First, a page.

COUNTY AGENT GUY
As I write this an honest-to-goodness, old-fashioned blizzard is roaring outside our farmhouse, pounding on the windows, screaming that it wants “in”. The boiling gusts of snow often make it impossible to see the barn. We are reduced to measuring our world in mere feet of visibility.
“It’s getting better!” I chirp hopefully to my wife, “I can almost see the east fence!” Said fence is normally a one-minute stroll from our door.
I don’t like to complain, but I want my money back. A few months ago I put in an order for some balmy springtime weather. Yet here we are at mid-April, still frozen to our snow shovels.
This marks the fourth weekend in a row that we’ve been afflicted by a snowstorm. It’s as if winter began on March 21 instead of December 21. Even so, this blizzard is nothing compared to those we endured when I was growing up on our South Dakota dairy farm.
Many of us (especially me) have selective memories and habitually exaggerate our pasts to make them seem more epic. But thanks to the internet, I was able to find weather archives that confirm my memories. When I was ten years old, we had a winter that set records which stand to this day. In other words, the snow didn’t seem extremely deep simply because I was a scrawny little kid who wasn’t much taller than a yardstick.
Blizzards -even those that Amazon shipped so late that they don’t arrive until April – aren’t anything new for us denizens of the prairie. We know how to deal with such storms: you hunker down and only go outside to do the bare necessities such as milk the cows or inspect a corner of the barn. Stringing a rope between buildings so that you can find your way back to the house might be a good idea. You shouldn’t rely your GPS-enabled smart phone, which could get dropped into a snowdrift. Plus there’s no app called “Help! I’m lost in a snowstorm!”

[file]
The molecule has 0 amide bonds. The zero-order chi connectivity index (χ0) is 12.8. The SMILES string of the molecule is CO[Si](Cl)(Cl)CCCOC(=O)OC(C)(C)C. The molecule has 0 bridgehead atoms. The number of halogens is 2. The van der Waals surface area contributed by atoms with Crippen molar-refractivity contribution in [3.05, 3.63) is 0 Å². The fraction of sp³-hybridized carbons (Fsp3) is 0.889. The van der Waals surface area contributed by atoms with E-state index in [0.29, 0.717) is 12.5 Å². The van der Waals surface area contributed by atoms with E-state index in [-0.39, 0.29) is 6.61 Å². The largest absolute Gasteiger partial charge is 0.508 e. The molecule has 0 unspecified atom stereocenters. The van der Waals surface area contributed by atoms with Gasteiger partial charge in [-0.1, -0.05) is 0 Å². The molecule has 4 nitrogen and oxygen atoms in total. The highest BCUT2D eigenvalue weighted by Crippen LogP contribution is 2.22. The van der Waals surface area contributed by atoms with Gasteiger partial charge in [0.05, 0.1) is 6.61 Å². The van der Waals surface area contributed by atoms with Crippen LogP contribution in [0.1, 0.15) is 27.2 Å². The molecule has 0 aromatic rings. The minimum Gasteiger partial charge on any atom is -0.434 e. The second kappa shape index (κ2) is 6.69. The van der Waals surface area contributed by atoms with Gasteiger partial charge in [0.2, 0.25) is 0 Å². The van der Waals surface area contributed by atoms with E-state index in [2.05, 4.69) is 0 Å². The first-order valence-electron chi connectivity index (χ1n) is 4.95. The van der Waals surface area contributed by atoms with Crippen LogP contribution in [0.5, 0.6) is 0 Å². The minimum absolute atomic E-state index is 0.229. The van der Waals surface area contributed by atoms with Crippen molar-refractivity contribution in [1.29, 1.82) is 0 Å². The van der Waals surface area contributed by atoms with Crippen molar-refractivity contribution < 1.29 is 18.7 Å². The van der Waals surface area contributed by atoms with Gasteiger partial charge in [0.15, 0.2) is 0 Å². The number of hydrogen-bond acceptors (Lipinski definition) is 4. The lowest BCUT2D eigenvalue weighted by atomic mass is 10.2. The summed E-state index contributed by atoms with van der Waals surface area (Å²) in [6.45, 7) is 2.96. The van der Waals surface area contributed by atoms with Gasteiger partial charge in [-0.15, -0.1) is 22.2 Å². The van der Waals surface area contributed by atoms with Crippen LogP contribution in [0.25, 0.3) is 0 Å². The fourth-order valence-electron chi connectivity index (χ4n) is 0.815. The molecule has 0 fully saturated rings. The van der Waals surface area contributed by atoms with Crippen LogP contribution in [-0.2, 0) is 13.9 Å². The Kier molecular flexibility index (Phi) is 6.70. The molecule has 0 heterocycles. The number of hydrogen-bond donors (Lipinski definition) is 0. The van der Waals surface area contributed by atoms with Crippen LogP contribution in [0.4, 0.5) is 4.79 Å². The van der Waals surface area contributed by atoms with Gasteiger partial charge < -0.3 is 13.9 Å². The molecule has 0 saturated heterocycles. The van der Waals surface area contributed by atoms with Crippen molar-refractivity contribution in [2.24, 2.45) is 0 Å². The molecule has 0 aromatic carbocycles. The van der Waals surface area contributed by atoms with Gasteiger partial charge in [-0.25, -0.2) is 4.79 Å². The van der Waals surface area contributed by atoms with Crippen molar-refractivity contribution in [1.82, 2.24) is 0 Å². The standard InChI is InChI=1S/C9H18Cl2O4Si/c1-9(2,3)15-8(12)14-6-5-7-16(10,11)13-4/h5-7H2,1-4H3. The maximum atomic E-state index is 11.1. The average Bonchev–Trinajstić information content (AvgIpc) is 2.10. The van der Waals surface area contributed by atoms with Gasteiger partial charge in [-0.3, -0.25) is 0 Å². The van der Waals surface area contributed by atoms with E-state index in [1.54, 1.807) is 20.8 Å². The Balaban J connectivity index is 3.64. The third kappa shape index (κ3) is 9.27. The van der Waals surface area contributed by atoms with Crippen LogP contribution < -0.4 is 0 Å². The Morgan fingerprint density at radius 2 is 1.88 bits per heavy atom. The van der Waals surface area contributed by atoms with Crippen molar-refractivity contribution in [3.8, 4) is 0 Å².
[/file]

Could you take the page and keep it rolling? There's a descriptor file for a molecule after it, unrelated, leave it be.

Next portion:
Proper blizzard preparation means laying in an ample supply of essentials. This explains why the storage areas of our homes resemble a Sam’s Club.
Some winters ago my parents hosted a pair of weekend guests at our dairy farm. Stella and Sal, my sister’s in-laws, were from Long Island. We could sit and listen to them talk for hours. This wasn’t just because of their colorful anecdotes, but mainly due to their distinctive accents. Despite all empirical evidence, they insisted that we were the ones who talked funny.
Just when Stella and Sal’s visit was slated to end, a three-day blizzard thundered down upon us. Travel became impossible and our lives were reduced to getting the cows milked and the calves fed.
Hunkering down was routine for us and a topic of fascination for Stella and Sal. They found our stoic acceptance of our situation a bit strange. But when the wind is gusting at approximately 500 MPH and the snow is falling at rates that could form a new glacier within hours, there isn’t much a person can do.
On the morning of the second day we noticed that our guests had become somewhat cranky. This was understandable; we are all susceptible to bouts of cabin fever. We soon learned that the issue went deeper than mere forced confinement in an isolated farmhouse with relative strangers.
It turned out that our guests had neglected to bring an ample supply of cigarettes. Nobody in our family used tobacco, so we couldn’t offer any relief.
I suppose that running low on anything is never a problem in the city. You simply pop down to your local bodega and pick up a pack of cigarettes or a single banana or bring along your toothbrush and buy a squeeze of toothpaste.
Things grew increasingly testy as time wore on. Snipes and not-so-shaded insults were as numerous as the snowflakes falling outside the window. It got so that Sal couldn’t take it anymore. He bundled up, slogged through the waist-deep drifts to their van and ransacked it for stray cigarettes. When his search came up empty, Sal trudged back to the house, his face twisted with the anguished expression of a man headed for the gallows.
The third day found Stella and Sal pacing the floor like caged animals. Seconds after the township’s snowplow chugged past our driveway, they were in their van. They tore off toward town and we haven’t seen them since.
They must have really missed their hometown bodega. In any case, they’re welcome to come back if they ever want to help us hunker through a blizzard again.
Nelson is a freelance writer from Volga, S.D. Reach him by e-mail at email@example.com.
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